The Iranian or Iranic languages are a branch of the Indo-Iranian languagesIndo-Iranian may refer to:
* Indo-Iranian languages ...

) was Latinized ''as Algoritmi''. A partial formalization of what would become the modern concept of algorithm began with attempts to solve the ''Entscheidungsproblem
In mathematics and computer science, the ' (, German language, German for "decision problem") is a challenge posed by David Hilbert and Wilhelm Ackermann in 1928. The problem asks for an algorithm that considers, as input, a statement and answers ...

'' (decision problem) posed by David Hilbert
David Hilbert (; ; 23 January 1862 – 14 February 1943) was a German mathematician
This is a List of German mathematician
A mathematician is someone who uses an extensive knowledge of mathematics
Mathematics (from Ancient Greek, G ...

in 1928. Later formalizations were framed as attempts to define " effective calculability" or "effective method". Those formalizations included the Gödel– Herbrand–Kleene
Stephen Cole Kleene ( ; January 5, 1909 – January 25, 1994) was an United States, American mathematician. One of the students of Alonzo Church, Kleene, along with Rózsa Péter, Alan Turing, Emil Post, and others, is best known as a founder of t ...

recursive functions of 1930, 1934 and 1935, Alonzo Church
Alonzo Church (June 14, 1903 – August 11, 1995) was an American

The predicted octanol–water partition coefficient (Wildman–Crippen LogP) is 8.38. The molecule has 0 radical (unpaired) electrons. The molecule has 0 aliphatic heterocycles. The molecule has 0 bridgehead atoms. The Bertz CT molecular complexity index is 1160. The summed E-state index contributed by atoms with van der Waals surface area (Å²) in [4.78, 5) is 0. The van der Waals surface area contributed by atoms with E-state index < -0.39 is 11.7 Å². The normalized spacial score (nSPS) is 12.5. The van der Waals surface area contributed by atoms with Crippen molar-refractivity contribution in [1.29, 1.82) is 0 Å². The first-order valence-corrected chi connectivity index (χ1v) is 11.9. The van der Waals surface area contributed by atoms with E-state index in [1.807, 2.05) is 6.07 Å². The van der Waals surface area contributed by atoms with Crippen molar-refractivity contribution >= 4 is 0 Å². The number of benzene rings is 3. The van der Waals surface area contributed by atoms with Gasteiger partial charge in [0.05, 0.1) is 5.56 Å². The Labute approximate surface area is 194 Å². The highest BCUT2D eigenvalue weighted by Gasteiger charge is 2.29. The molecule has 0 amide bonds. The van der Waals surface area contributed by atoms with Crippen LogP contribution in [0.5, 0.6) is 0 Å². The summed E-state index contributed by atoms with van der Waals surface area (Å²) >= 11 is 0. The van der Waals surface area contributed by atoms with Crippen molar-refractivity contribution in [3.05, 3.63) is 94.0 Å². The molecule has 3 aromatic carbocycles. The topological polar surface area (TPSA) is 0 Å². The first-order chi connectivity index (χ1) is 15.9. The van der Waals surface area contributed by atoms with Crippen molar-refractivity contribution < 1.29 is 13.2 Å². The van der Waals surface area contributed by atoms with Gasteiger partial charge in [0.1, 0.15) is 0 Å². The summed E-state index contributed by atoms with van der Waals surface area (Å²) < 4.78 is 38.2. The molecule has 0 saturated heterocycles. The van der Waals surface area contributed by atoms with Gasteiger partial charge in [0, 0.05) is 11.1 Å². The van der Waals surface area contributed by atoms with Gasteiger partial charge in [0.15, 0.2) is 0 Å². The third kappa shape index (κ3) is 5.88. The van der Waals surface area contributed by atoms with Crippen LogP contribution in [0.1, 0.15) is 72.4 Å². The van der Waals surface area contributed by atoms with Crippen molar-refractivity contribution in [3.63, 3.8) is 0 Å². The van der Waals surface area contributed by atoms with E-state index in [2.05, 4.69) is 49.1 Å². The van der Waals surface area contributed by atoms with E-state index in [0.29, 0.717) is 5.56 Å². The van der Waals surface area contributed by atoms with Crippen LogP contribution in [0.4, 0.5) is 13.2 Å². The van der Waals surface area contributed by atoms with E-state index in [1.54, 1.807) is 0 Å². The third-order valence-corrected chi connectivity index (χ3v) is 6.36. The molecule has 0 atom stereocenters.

American(s) may refer to:
* American, something of, from, or related to the United States of America, commonly known as the United States
The United States of America (US ...

's lambda calculus
Lambda calculus (also written as ''λ''-calculus) is a formal system
A formal system is an used for inferring theorems from axioms according to a set of rules. These rules, which are used for carrying out the inference of theorems from axioms, ar ...

of 1936, Emil Post
Emil Leon Post (; February 11, 1897 – April 21, 1954) was a Polish-born American mathematician
A mathematician is someone who uses an extensive knowledge of mathematics
Mathematics (from Ancient Greek, Greek: ) includes the study of such ...

's Formulation 1 of 1936, and Alan Turing
Alan Mathison Turing (; 23 June 1912 – 7 June 1954) was an English mathematician
A mathematician is someone who uses an extensive knowledge of mathematics
Mathematics (from Ancient Greek, Greek: ) includes the study of such to ...

's Turing machines